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MKO refuse move to TTL over property disputes

The fifth batch of Camp Ashraf residents in Diyala refused to be moved to Camp Liberty The fifth batch of Camp Ashraf residents in Diyala refused to be moved to Camp Liberty[Temporay Transit Location] in Baghdad amid disputes over the transferal and sale of their property.

The Mujahedine Khalq of Iran (MEK) said the Iraqi government prevented MEK residents in the camp from transferring some of their property, equipment and vehicles to Baghdad.

The MEK added that the terms of the memorandum of understanding between Iraq and the United Nations Assistance Mission in Iraq about resolving the issue of the camp were not implemented.

The director of the Office of Human Rights in Diyala Salah al-Mojmaei said: "The concerned authorities in resolving the file of Camp Ashraf residents, and in coordination with security forces in Diyala, provided all the requirements to transfer the fifth lot of the camp residents to Liberty Camp[TTL] in Baghdad but the transfer was blocked due to the prohibitive demands of the residents.

Mojmaei added that the concerned parties announced May 15 as a deadline to complete the transfer of Ashraf residents to Baghdad.

The MEK said the residents of Camp Ashraf demand to be allowed to transfer their cars to Camp Liberty [TTL] and sell their property under the supervision of the United Nations to pay their expenses for protection, residence and moving to third countries.

Khalis mayor Uday al-Khadran announced in a press statement that more than 1,000 Ashraf residents expressed their desire to return to Iran and 40 others will be deported to European countries for possessing passports and nationalities of these states.

The MEK also accused the Iraqi government of not resolving the transferal of property that belongs to the residents of Camp Ashraf. The property includes 1,200 cars and vehicles, 700 electricity generators and about 15,000 other pieces of equipment, including coolers, therapeutic devices, audio devices, phones, caravans, containers for drinking water and civil defense equipment.

The MEK said the infrastructure of Camp Liberty [TTL]is not up to humanitarian standards, where the water supply per inhabitant is insufficient. The organization also accused the Directorate of Electricity in Diyala of trying to seize four stations to generate electricity established by the MEK itself. Diyala electricity said it owns the stations and Ashraf residents cannot transfer or seize them.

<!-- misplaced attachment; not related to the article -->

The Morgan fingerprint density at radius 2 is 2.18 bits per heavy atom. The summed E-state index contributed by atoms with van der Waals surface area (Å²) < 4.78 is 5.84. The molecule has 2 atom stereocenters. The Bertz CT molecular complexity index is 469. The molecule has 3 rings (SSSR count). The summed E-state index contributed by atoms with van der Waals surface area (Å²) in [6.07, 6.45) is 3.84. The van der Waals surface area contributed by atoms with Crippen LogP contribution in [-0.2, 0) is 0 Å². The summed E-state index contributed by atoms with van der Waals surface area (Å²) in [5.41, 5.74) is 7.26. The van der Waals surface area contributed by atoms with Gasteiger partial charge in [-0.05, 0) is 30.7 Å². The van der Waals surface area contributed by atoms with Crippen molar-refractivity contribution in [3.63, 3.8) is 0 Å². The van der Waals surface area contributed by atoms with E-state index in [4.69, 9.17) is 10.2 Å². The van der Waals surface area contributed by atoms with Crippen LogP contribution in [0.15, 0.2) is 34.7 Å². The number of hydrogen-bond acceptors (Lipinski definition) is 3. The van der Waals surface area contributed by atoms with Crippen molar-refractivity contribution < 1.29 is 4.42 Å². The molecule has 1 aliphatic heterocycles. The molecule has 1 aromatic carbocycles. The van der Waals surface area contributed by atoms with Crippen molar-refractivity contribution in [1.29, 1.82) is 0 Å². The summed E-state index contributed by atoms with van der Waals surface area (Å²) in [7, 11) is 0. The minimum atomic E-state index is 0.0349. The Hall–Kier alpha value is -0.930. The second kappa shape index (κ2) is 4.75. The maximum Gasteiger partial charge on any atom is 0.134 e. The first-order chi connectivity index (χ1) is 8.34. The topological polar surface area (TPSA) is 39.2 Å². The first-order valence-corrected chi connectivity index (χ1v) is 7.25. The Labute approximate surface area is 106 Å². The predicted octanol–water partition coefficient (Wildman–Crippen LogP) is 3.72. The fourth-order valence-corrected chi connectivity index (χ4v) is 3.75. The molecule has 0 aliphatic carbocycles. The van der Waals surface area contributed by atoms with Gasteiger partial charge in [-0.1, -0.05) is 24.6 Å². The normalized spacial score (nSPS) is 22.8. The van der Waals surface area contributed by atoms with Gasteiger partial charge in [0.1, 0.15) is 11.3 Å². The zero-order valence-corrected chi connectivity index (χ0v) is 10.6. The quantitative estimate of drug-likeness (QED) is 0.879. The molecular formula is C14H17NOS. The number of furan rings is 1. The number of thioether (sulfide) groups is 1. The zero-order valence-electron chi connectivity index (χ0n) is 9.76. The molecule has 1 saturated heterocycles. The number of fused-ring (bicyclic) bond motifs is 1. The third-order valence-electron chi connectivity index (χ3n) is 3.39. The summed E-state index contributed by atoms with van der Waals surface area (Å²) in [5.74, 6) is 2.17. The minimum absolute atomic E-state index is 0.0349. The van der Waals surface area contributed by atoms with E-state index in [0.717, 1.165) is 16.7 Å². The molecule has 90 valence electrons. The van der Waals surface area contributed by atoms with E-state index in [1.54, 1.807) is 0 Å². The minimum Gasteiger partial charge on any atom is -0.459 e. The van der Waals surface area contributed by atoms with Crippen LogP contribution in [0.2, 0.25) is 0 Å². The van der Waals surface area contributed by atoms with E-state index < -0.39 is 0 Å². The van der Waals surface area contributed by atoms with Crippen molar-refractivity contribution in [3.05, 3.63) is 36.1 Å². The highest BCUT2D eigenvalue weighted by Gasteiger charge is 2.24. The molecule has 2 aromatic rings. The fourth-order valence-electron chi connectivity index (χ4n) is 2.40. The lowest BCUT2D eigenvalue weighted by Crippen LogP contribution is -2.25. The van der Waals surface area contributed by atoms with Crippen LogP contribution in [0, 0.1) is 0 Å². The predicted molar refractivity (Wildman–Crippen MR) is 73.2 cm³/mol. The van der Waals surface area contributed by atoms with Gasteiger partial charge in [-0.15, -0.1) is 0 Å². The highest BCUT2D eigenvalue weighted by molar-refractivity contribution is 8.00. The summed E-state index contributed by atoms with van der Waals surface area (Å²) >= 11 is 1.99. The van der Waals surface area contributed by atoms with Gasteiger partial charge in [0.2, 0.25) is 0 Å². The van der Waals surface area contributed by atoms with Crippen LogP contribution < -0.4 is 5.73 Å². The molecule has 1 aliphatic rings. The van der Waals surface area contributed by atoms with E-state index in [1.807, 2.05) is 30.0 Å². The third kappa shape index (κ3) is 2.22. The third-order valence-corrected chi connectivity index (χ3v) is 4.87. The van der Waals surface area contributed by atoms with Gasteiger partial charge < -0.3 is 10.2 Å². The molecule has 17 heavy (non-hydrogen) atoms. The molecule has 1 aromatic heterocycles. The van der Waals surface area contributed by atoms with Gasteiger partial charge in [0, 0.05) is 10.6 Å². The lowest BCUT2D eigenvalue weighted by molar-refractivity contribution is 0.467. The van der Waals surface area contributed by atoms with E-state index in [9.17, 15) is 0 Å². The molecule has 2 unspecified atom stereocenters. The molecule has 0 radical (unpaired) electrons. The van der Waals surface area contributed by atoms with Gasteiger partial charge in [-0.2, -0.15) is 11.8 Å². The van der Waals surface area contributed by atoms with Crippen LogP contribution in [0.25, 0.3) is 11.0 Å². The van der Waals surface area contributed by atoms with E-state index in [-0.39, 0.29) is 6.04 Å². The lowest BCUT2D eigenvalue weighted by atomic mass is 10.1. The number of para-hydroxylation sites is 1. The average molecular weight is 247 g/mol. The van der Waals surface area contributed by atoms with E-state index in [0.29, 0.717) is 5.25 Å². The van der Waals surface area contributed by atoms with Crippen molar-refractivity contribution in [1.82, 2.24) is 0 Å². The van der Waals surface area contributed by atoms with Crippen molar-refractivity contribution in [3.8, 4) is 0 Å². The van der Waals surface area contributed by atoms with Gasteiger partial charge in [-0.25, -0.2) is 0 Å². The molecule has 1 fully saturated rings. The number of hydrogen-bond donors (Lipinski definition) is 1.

The MEK further accused the Iraqi government of trying to seize $500m (580bn IQD) from the funds for Camp Ashraf.

UN representative in Iraq Martin Kobler called on European countries to receive the Ashraf residents after they leave Iraq as refugees and provide safe areas for them.

1,600 members of Camp Ashraf had been transferred to Liberty [TTL] Camp between February 17 and April 16.

Camp Ashraf has been home to MEK members and their families since 1986, when it was established by Saddam Hussein at the height of the Iran-Iraq war.

After the fall of the former regime the camp came under the protection of the US and has been subject to repeated attacks ever since. Responsibility for maintaining security at the camp was handed over to the Iraqi authorities in 2009.

Iran has been actively mounting pressure on the Iraqi government to expel the Iranian dissidents, who Iran calls the Munafegine Khalq (Hypocrites of Khalq). Both Iran and the US identify the group as a terrorist organization.

The Iraqi authorities consider the group an ally of the former Iraqi dictator. The MEK is also accused by Iraq of participating in attacks against Iraqi Kurds and Shias during Hussein’s rule.

The Iraqi government signed an agreement with the United Nations on December 25 last year to reach a humanitarian and peaceful solution for the Camp Ashraf’s population, which included transferring the inhabitants to a temporary site in preparation for being moved out of Iraq.

The MEK was founded in 1965 to overthrow the Shah of Iran. It opposed the Islamic regime after the Islamic revolution in 1979. Many of its members fled to Iraq in the eighties during the Iran-Iraq war between 1980 and 1988.

The organization, once considered to be the armed wing of the France-based National Council of Resistance in Iran, announced the renunciation of violence in June 2001.

By Mahmoud al-Jabbouri

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